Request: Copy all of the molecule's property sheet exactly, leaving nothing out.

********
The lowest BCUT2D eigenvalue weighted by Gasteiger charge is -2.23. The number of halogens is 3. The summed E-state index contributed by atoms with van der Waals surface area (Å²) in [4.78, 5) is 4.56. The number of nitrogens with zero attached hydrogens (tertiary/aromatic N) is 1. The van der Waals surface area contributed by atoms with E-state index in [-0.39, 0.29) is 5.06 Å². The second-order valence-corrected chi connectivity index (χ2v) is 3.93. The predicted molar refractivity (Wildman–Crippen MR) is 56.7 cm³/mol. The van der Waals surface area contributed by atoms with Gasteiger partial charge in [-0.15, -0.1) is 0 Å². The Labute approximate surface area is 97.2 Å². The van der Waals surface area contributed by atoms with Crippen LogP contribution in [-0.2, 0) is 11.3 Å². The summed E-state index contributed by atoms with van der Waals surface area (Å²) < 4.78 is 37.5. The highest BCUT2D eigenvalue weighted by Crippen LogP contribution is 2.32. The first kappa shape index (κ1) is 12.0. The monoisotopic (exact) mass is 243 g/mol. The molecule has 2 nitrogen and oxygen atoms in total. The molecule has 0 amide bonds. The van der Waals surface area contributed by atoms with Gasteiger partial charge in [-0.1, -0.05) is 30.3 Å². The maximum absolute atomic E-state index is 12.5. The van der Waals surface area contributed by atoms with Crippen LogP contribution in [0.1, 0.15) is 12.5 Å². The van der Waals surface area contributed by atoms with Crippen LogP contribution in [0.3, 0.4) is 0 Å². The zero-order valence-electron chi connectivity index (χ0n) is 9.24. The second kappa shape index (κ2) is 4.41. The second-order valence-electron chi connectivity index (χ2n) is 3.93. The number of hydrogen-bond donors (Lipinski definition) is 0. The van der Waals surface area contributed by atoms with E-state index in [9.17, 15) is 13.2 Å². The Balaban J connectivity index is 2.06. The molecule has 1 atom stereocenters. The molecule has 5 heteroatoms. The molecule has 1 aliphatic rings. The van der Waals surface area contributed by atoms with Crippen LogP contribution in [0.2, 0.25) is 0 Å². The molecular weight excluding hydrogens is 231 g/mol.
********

The lowest BCUT2D eigenvalue weighted by Gasteiger charge is -2.23. The number of halogens is 3. The summed E-state index contributed by atoms with van der Waals surface area (Å²) in [4.78, 5) is 4.56. The number of nitrogens with zero attached hydrogens (tertiary/aromatic N) is 1. The van der Waals surface area contributed by atoms with E-state index in [-0.39, 0.29) is 5.06 Å². The second-order valence-corrected chi connectivity index (χ2v) is 3.93. The predicted molar refractivity (Wildman–Crippen MR) is 56.7 cm³/mol. The van der Waals surface area contributed by atoms with Gasteiger partial charge in [-0.15, -0.1) is 0 Å². The Labute approximate surface area is 97.2 Å². The van der Waals surface area contributed by atoms with Crippen LogP contribution in [-0.2, 0) is 11.3 Å². The summed E-state index contributed by atoms with van der Waals surface area (Å²) < 4.78 is 37.5. The highest BCUT2D eigenvalue weighted by Crippen LogP contribution is 2.32. The first kappa shape index (κ1) is 12.0. The monoisotopic (exact) mass is 243 g/mol. The molecule has 2 nitrogen and oxygen atoms in total. The molecule has 0 amide bonds. The van der Waals surface area contributed by atoms with Gasteiger partial charge in [-0.1, -0.05) is 30.3 Å². The maximum absolute atomic E-state index is 12.5. The van der Waals surface area contributed by atoms with Crippen LogP contribution in [0.1, 0.15) is 12.5 Å². The van der Waals surface area contributed by atoms with Crippen LogP contribution in [0.3, 0.4) is 0 Å². The zero-order valence-electron chi connectivity index (χ0n) is 9.24. The second kappa shape index (κ2) is 4.41. The second-order valence-electron chi connectivity index (χ2n) is 3.93. The number of hydrogen-bond donors (Lipinski definition) is 0. The van der Waals surface area contributed by atoms with E-state index in [9.17, 15) is 13.2 Å². The Balaban J connectivity index is 2.06. The molecule has 1 atom stereocenters. The molecule has 5 heteroatoms. The molecule has 1 aliphatic rings. The van der Waals surface area contributed by atoms with Crippen LogP contribution in [0.2, 0.25) is 0 Å². The molecular weight excluding hydrogens is 231 g/mol.